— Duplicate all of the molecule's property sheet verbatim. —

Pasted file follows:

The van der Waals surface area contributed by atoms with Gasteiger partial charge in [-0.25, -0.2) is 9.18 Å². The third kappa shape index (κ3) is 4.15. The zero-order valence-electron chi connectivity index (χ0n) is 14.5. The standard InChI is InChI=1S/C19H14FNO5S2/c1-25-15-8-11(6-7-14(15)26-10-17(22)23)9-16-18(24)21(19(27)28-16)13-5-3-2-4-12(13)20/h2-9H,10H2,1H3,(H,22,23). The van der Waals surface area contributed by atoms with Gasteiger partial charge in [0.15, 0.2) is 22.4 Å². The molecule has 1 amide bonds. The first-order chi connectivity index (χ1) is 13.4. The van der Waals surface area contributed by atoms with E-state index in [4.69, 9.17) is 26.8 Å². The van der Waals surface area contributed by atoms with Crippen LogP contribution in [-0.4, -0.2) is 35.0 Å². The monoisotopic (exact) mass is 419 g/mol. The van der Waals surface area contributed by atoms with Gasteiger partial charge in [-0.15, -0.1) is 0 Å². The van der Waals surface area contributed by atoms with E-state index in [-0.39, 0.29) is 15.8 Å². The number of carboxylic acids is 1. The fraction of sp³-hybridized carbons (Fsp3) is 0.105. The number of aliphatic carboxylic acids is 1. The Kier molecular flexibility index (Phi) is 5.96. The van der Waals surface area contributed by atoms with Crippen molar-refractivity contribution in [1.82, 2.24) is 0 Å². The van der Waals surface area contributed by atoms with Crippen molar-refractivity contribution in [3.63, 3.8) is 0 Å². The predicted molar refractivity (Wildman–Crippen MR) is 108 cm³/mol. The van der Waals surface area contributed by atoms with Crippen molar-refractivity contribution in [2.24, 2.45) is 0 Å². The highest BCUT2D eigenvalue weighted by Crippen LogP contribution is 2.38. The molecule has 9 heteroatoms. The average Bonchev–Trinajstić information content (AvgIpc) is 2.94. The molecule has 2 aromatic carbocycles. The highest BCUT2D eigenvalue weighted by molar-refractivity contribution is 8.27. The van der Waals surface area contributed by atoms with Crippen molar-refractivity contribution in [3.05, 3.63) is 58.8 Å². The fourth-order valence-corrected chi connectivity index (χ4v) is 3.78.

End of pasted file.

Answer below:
The van der Waals surface area contributed by atoms with Gasteiger partial charge in [-0.25, -0.2) is 9.18 Å². The third kappa shape index (κ3) is 4.15. The zero-order valence-electron chi connectivity index (χ0n) is 14.5. The standard InChI is InChI=1S/C19H14FNO5S2/c1-25-15-8-11(6-7-14(15)26-10-17(22)23)9-16-18(24)21(19(27)28-16)13-5-3-2-4-12(13)20/h2-9H,10H2,1H3,(H,22,23). The van der Waals surface area contributed by atoms with Gasteiger partial charge in [0.15, 0.2) is 22.4 Å². The molecule has 1 amide bonds. The first-order chi connectivity index (χ1) is 13.4. The van der Waals surface area contributed by atoms with E-state index in [4.69, 9.17) is 26.8 Å². The van der Waals surface area contributed by atoms with Crippen LogP contribution in [-0.4, -0.2) is 35.0 Å². The monoisotopic (exact) mass is 419 g/mol. The van der Waals surface area contributed by atoms with Gasteiger partial charge in [-0.15, -0.1) is 0 Å². The van der Waals surface area contributed by atoms with E-state index in [-0.39, 0.29) is 15.8 Å². The number of carboxylic acids is 1. The fraction of sp³-hybridized carbons (Fsp3) is 0.105. The number of aliphatic carboxylic acids is 1. The Kier molecular flexibility index (Phi) is 5.96. The van der Waals surface area contributed by atoms with Crippen molar-refractivity contribution in [1.82, 2.24) is 0 Å². The van der Waals surface area contributed by atoms with Crippen molar-refractivity contribution in [3.63, 3.8) is 0 Å². The predicted molar refractivity (Wildman–Crippen MR) is 108 cm³/mol. The van der Waals surface area contributed by atoms with Crippen molar-refractivity contribution in [2.24, 2.45) is 0 Å². The highest BCUT2D eigenvalue weighted by Crippen LogP contribution is 2.38. The molecule has 9 heteroatoms. The average Bonchev–Trinajstić information content (AvgIpc) is 2.94. The molecule has 2 aromatic carbocycles. The highest BCUT2D eigenvalue weighted by molar-refractivity contribution is 8.27. The van der Waals surface area contributed by atoms with Crippen molar-refractivity contribution in [3.05, 3.63) is 58.8 Å². The fourth-order valence-corrected chi connectivity index (χ4v) is 3.78.